I’m working on a project related to Paul’s pastoral aims and strategies. In a few places, he has some things to say about the dynamics of image-maintenance (e.g., 2 Cor. 12:5-6). I’ve been reflecting a bit lately on the pressures of image-maintenance and how they affect pastors.
I’m thinking of dynamics like the following:
- An (over-)sensitivity to controlling how one is perceived, or how others think about oneself.
- Attempts and efforts to manage others’ perception.
- The pressure to display no uncertainty at all about the rightness of one’s cause, one’s course of action, or certain decisions.
- Pastors feeling that they can’t be vulnerable. They can’t show any weakness.
- Authenticity is not an option, or perhaps one’s “authenticity” is one that is conjured up when performing for an audience – an inauthentic authenticity.
- The fear of disappointing people who have expectations about the sort of experience they’re expecting at church.
The source of these pressures is the need to keep people happy. And, if we’re honest, the pressure to keep money rolling in, and to keep people attending – to keep the numbers up. And in a consumer culture, the consumer / customer demands can be overwhelming and yet their desires for experiences are paramount. All of these work together to put pressure on pastors to be certain kinds of people.
Now, it’s easy to see these dynamics in celebrity pastors – pastors of mega-churches, or those who lead large para-church ministries or organizations. But I’m more interested in how these pressures and dynamics affect average pastors.
In what ways do pressures distort and corrupt your motivations in ministry? Do they distort your home life? Is there a radical disconnect between the person others perceive at church and the person your spouse and children encounter at home? Do you feel that vulnerability and openness is a threat?
Pastors, what other pressures do you face? I’m thinking especially of pressures that relate to maintaining an image. And what sort of image do you feel pressure to project?
John Goldingay has some very interesting things to say in his book, Do We Need the New Testament? In several places he repeats the notion that neither Israel nor the church were called to advance or bring in or implement the kingdom of God.
There is no direct link between seeking to restrain injustice in society and the implementing of God’s reign. Implementing God’s reign is fortunately God’s business. We have noted that the New Testament does not talk about human beings furthering or spreading or building up or working for God’s reign (p. 47).
An uncomfortable truth about the Holy Spirit is that we cannot control its coming and operation, as we cannot bring in or further or work for God’s reign. . . Our relationship with God is not contractual, so that we could fulfill the right conditions and it would have the desired results, as if our relationship with God resembled putting coins in a vending machine (p. 60).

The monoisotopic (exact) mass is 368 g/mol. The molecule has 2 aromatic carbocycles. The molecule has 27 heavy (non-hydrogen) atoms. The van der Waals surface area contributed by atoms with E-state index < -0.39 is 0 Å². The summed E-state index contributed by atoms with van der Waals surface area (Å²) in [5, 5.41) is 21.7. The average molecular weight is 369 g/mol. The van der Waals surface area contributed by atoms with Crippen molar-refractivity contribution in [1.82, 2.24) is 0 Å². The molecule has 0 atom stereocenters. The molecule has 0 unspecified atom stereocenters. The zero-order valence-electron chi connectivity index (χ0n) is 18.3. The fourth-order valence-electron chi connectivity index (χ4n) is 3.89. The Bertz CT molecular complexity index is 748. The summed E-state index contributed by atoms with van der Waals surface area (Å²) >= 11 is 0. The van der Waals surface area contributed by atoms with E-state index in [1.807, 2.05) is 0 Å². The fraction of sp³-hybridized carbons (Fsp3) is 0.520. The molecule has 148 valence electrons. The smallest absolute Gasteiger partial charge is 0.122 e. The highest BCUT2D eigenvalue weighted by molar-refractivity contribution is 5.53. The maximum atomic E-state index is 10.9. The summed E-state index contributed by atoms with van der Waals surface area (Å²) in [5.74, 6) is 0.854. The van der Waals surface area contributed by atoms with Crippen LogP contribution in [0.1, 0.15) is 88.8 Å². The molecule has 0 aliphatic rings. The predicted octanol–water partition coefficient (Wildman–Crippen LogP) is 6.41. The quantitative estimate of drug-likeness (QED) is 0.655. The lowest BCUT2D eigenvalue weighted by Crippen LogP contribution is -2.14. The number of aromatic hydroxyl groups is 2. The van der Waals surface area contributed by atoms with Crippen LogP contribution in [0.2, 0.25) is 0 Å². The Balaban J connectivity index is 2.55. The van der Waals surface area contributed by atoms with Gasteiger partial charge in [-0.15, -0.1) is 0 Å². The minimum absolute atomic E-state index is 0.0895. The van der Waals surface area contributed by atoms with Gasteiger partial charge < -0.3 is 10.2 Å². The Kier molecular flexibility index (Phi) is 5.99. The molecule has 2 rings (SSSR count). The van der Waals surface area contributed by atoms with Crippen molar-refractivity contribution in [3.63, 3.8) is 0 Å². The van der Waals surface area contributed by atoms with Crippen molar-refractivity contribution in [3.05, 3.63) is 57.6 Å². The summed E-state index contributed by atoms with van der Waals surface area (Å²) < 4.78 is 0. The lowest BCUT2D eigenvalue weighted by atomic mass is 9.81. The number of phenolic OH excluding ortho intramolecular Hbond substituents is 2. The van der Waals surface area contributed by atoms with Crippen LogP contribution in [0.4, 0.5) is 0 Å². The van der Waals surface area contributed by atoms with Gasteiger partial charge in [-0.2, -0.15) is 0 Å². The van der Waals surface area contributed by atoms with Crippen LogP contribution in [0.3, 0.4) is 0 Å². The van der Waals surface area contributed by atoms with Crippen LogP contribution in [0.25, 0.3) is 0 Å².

Unfortunately, Goldingay doesn’t elaborate much on this notion, for it surely runs against the grain of much Christian rhetoric about advancing the kingdom or working for a kingdom agenda.
In our Gospel of Mark course from a weeks ago, we lingered over Jesus’ words about receiving the kingdom.
Truly I tell you, anyone who will not receive the kingdom of God like a little child will never enter it.” And he took the children in his arms, placed his hands on them and blessed them (10:15-16).
We were struck since most of us are used to language of advancing or furthering or even entering. But Jesus speaks of receiving it.
What sort of language do you most associate with the kingdom of God – receiving or advancing? And what is intended by each of these? What do we typically mean by advancing it, and what might Jesus mean by receiving it?
My review of John Coffey’s excellent book, Exodus and Liberation, can be found at reformation21.
Coffey’s work is a brilliant and very well-written exploration of the use of biblical rhetoric connected to the Exodus events and how such language can be manipulated and employed in political contexts. And as of today, Amazon is selling it for $2.56 in hardcover! Here are the review’s concluding paragraphs:
Coffey’s work foregrounds a few serious problems with the use of biblical rhetoric in political discourse. First, throughout the book Coffey details the confusion of Christian freedom and political freedom. The proclamation of spiritual freedom and the employment of the Exodus narrative was so effective that it could not remain within neatly proscribed religious boundaries. Luther and Calvin faced this problem, as did the Puritan preaching that fueled the American Revolution. Even though America was intentionally founded as a secular nation, the Exodus narrative played a profound role in firing imaginations and giving shape to hopes for self-determination.
Second, and closely related to the foregoing point, the use of biblical rhetoric can easily be manipulated to presume divine endorsement for an earthly political agenda. One can easily point to the use of biblical rhetoric by both the North and South in the American Civil War. Coffey’s work details this point time and again.
Coffey’s wide-ranging and meticulously-researched book ought to be carefully considered by American Christian leaders, teachers, and preachers in an age when distinct Christian sub-groups presume that Christian identity demands loyalty to this or that political party, organization, or group, whether on the political left or right. It is all too easy for God’s cause to be conflated with an earthly cause, or for a politician to hijack biblical language for political gain. Exodus and Liberation would help Christians develop a keen awareness of the power of biblical rhetoric and the dangers associated with its alliance to any earthly cause.